Adding The Years

I hardly ever read the insufferable, whiny Liz Jones (former editor of some girls’ magazine, now columnist for the Daily Mail and a lifelong Train Smash Woman), but this article’s headline caught my eye, and I found myself nodding in agreement.

Shouty headlines on Friday morning proclaimed: ‘Couple of glasses a night shortens life by two years! Much more than four bottles a week can lop off five years!’
By that count, I should have died four years ago.

I think I can count on one hand the number of times I’ve really needed a drink (as opposed to just wanting one), but I’m with Liz this time.

I have always wondered about the veracity of these scare stories, thinking, well, what if your wine glasses are really small?

As Loyal Readers know well, I don’t believe any of these shitty studies and / or scare stories anymore, because all you have to do is wait a couple months, and another study will come out and completely contradict the earlier one. Most of the time, they’ve all been written by scolds and busybodies who want to tell us how to live our lives — and by the way, when did every fucking thing become a matter of public health?

And Miz Jones surely has a point with this thought:

And I cannot help wondering why everyone wants to prolong a life that will inevitably be joyless, as if this were our only ambition.
There’s nothing to look forward to at the end of the day. No point sitting on a terrace with a beautiful view as, with no stem in your hand, all that’s left to do is fiddle with your phone. No reason to crave the interval during a play; I tend to slope off home at half-time, the prospect of Act Two too tedious without bubbles.
There’s no point winning an award or getting married or getting out of bed on Christmas morning. I’m generally asleep by nine, as there’s nothing to do. Nothing to dull the loss of a parent or child. Nothing to hold.

Here’s the thing: speaking for myself, I don’t need any of those reasons to have a drink, not a single one. But I can quite understand why someone else would want or need a drink on those occasions — whether out of joy, sorrow, or just wanting to relax.

As I said, it’s a rare occasion indeed when I agree with Liz Jones; but on this occasion, despite her irritating demeanor, I find myself in full agreement with her sentiment towards these tools: just leave me the hell alone and quit trying to scare me into living my life the way you want me to.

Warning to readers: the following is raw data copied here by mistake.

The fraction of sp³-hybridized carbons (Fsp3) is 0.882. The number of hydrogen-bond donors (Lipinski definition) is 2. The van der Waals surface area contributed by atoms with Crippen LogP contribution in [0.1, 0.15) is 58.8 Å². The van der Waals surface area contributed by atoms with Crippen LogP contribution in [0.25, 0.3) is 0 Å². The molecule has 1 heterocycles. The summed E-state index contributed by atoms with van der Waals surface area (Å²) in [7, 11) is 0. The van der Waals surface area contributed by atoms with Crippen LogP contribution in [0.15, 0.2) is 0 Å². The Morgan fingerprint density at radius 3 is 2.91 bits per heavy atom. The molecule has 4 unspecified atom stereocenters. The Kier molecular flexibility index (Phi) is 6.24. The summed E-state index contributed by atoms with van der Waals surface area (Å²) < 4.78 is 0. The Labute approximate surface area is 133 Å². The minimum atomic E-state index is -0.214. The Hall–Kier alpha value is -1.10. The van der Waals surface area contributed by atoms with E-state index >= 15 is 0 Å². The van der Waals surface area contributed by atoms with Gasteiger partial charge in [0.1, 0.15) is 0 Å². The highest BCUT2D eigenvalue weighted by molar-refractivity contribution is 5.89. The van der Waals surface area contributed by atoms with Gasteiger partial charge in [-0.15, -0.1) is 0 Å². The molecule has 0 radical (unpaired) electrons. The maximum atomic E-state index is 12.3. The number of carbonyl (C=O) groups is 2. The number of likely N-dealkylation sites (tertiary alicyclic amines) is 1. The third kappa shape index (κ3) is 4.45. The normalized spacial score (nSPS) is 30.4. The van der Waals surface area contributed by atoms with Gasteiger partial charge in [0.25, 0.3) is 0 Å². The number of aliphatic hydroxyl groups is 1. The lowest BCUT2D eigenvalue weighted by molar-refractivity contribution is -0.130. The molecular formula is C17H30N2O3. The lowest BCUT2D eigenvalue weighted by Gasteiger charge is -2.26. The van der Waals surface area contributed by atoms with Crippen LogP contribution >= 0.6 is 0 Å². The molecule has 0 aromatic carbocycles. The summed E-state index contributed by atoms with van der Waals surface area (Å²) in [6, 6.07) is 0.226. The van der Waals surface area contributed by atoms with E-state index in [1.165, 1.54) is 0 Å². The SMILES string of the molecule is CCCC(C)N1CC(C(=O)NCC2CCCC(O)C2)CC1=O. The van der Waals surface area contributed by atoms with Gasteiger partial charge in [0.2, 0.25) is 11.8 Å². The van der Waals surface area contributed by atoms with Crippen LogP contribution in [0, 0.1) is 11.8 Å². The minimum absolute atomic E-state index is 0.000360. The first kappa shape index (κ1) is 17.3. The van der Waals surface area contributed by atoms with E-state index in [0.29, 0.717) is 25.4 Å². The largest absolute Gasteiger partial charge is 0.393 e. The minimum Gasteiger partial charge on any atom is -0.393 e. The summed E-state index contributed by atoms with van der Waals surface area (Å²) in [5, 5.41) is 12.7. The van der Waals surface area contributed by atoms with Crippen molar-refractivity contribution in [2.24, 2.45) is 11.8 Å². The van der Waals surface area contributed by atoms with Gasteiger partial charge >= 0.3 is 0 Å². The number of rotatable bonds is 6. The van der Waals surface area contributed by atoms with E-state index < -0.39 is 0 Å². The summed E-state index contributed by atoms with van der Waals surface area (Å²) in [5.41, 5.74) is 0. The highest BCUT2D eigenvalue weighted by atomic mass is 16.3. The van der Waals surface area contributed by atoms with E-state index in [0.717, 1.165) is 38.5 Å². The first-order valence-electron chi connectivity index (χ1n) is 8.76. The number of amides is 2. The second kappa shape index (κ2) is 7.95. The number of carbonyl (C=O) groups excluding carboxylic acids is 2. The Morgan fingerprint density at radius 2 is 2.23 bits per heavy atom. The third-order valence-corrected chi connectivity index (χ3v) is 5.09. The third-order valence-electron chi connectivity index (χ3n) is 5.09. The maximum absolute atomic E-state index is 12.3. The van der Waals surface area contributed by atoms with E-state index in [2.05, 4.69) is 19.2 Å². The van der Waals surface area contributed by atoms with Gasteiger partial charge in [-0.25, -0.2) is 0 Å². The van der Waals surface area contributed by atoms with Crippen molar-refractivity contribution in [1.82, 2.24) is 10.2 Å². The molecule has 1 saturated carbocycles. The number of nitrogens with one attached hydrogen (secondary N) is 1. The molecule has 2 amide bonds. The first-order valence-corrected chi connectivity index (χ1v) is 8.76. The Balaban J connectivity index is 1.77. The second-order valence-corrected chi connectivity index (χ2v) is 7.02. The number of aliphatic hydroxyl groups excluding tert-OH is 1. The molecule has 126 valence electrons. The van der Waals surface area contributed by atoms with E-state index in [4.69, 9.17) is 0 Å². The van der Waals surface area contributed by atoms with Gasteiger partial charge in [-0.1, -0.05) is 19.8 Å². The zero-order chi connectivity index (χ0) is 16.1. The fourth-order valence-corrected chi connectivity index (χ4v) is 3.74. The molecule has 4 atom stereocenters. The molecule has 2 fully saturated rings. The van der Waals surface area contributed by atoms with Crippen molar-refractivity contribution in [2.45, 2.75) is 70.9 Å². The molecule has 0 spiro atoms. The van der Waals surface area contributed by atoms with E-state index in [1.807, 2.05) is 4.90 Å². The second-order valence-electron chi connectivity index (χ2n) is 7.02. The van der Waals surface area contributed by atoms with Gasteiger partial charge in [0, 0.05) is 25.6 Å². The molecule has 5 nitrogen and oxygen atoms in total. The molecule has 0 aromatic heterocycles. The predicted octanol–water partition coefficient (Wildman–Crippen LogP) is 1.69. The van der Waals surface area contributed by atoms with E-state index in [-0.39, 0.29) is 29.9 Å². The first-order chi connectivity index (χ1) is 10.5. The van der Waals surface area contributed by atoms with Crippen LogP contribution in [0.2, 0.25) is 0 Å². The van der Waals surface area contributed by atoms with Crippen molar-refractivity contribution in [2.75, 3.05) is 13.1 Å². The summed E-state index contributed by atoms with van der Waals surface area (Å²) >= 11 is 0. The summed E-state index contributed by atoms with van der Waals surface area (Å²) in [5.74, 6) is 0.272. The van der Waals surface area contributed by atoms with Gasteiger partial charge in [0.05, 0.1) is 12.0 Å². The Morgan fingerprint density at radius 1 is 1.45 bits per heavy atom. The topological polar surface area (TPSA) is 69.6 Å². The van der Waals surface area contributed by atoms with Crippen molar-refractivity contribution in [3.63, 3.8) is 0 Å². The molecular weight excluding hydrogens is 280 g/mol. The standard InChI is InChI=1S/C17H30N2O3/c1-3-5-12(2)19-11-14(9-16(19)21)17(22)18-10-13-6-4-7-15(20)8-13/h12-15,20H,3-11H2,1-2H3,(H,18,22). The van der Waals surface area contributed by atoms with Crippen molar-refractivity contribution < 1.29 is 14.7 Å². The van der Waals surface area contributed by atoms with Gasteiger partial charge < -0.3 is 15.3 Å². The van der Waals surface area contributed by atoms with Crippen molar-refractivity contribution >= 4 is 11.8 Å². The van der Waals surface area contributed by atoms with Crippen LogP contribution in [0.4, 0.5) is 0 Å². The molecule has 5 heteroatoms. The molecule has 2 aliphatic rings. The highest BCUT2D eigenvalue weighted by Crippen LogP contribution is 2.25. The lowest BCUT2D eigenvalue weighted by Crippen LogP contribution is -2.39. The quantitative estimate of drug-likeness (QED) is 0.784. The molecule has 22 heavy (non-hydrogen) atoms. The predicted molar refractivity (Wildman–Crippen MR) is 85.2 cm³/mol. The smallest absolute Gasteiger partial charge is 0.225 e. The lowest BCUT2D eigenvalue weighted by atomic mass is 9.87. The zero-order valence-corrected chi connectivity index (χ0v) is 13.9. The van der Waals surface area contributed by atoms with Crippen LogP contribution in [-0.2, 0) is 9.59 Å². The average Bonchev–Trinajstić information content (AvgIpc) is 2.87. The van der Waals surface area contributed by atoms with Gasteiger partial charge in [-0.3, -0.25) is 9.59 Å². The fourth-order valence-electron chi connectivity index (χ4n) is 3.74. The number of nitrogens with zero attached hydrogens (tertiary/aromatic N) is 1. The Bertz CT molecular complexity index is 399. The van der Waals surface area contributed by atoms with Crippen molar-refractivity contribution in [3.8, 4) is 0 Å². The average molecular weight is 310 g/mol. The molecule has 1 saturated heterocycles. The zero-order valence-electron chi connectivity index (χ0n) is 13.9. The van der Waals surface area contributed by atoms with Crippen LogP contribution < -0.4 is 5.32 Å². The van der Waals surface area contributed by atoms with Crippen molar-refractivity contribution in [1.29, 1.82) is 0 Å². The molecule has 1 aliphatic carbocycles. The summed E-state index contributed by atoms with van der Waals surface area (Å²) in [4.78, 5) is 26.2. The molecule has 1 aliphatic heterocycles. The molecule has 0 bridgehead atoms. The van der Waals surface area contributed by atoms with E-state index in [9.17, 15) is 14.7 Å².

Scary stories are supposed to frighten children into better behavior. And by trying that tactic on adults, it reveals exactly what these “public health” Nazis think we are.

Fuck them all. Time for a healthy breakfast:



  1. I have finally beat my tendency to be a fat alcoholic by eating and drinking what I want but only when I actually want it. Age seems to have taught how to differentiate between what I want and what I think I want.

    Yesterday while traveling through the Gatwick airport I definitely wanted a full English breakfast and a pint of one of the local red ales to wash it down. I was in a chain pub, the Red Lion, but the very pleasant girl behind the bar helped me to order enough extras and accessories to their stock “large breakfast” to make it a proper good damn meal.

    The waitress who delivered it to our table told me the cook appreciated someone who appreciated him, had given it his all and added a few bits of this and that without charge. Only problem is that the various belches, gurgles and farts that ensue are problematic when airborne.

    1. Nonsense. That’s part of the joy of a meal well loved. And if anyone asks, blame it on the differential pressures caused by flying.

  2. I had a family member in the local emergency room a few days ago for a minor health scare. There were not many people there – except for a slow parade of women in (at least) their 90’s being rolled in. No thanks.

  3. My mom had to spend the last year of her life in a nursing facility. I’m sure she would have gladly given up that year if she could have passed at home, her scotch in one hand and her Pall Mall in the other.

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